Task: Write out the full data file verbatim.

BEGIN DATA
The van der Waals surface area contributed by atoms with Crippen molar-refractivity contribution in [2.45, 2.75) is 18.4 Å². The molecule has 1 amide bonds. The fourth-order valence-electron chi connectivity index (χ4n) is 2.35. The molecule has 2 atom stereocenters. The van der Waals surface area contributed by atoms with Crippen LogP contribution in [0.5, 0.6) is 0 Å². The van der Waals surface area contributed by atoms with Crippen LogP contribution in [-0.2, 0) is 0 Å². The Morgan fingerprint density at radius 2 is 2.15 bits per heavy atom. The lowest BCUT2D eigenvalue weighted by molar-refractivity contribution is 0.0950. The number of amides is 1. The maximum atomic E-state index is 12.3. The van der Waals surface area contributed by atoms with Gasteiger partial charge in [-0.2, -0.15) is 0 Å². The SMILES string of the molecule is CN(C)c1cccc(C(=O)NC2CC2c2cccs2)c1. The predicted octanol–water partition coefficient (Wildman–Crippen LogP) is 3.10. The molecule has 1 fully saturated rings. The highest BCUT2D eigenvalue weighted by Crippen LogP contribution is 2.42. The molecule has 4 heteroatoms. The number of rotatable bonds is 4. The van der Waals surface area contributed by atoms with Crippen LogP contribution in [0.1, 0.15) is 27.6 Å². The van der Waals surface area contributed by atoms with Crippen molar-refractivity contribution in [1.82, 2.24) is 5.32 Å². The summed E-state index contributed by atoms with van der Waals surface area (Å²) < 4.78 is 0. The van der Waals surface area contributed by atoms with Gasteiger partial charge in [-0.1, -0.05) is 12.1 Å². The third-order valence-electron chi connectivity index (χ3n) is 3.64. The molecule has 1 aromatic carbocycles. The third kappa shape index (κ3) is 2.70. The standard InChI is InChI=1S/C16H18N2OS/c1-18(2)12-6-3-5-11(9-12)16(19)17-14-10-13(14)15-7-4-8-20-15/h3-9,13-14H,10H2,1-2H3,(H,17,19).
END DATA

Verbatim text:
The van der Waals surface area contributed by atoms with Crippen molar-refractivity contribution in [2.45, 2.75) is 18.4 Å². The molecule has 1 amide bonds. The fourth-order valence-electron chi connectivity index (χ4n) is 2.35. The molecule has 2 atom stereocenters. The van der Waals surface area contributed by atoms with Crippen LogP contribution in [0.5, 0.6) is 0 Å². The van der Waals surface area contributed by atoms with Crippen LogP contribution in [-0.2, 0) is 0 Å². The Morgan fingerprint density at radius 2 is 2.15 bits per heavy atom. The lowest BCUT2D eigenvalue weighted by molar-refractivity contribution is 0.0950. The number of amides is 1. The maximum atomic E-state index is 12.3. The van der Waals surface area contributed by atoms with Gasteiger partial charge in [-0.2, -0.15) is 0 Å². The SMILES string of the molecule is CN(C)c1cccc(C(=O)NC2CC2c2cccs2)c1. The predicted octanol–water partition coefficient (Wildman–Crippen LogP) is 3.10. The molecule has 1 fully saturated rings. The highest BCUT2D eigenvalue weighted by Crippen LogP contribution is 2.42. The molecule has 4 heteroatoms. The number of rotatable bonds is 4. The van der Waals surface area contributed by atoms with Crippen LogP contribution in [0.1, 0.15) is 27.6 Å². The van der Waals surface area contributed by atoms with Crippen molar-refractivity contribution in [1.82, 2.24) is 5.32 Å². The summed E-state index contributed by atoms with van der Waals surface area (Å²) < 4.78 is 0. The van der Waals surface area contributed by atoms with Gasteiger partial charge in [-0.1, -0.05) is 12.1 Å². The third-order valence-electron chi connectivity index (χ3n) is 3.64. The molecule has 1 aromatic carbocycles. The third kappa shape index (κ3) is 2.70. The standard InChI is InChI=1S/C16H18N2OS/c1-18(2)12-6-3-5-11(9-12)16(19)17-14-10-13(14)15-7-4-8-20-15/h3-9,13-14H,10H2,1-2H3,(H,17,19).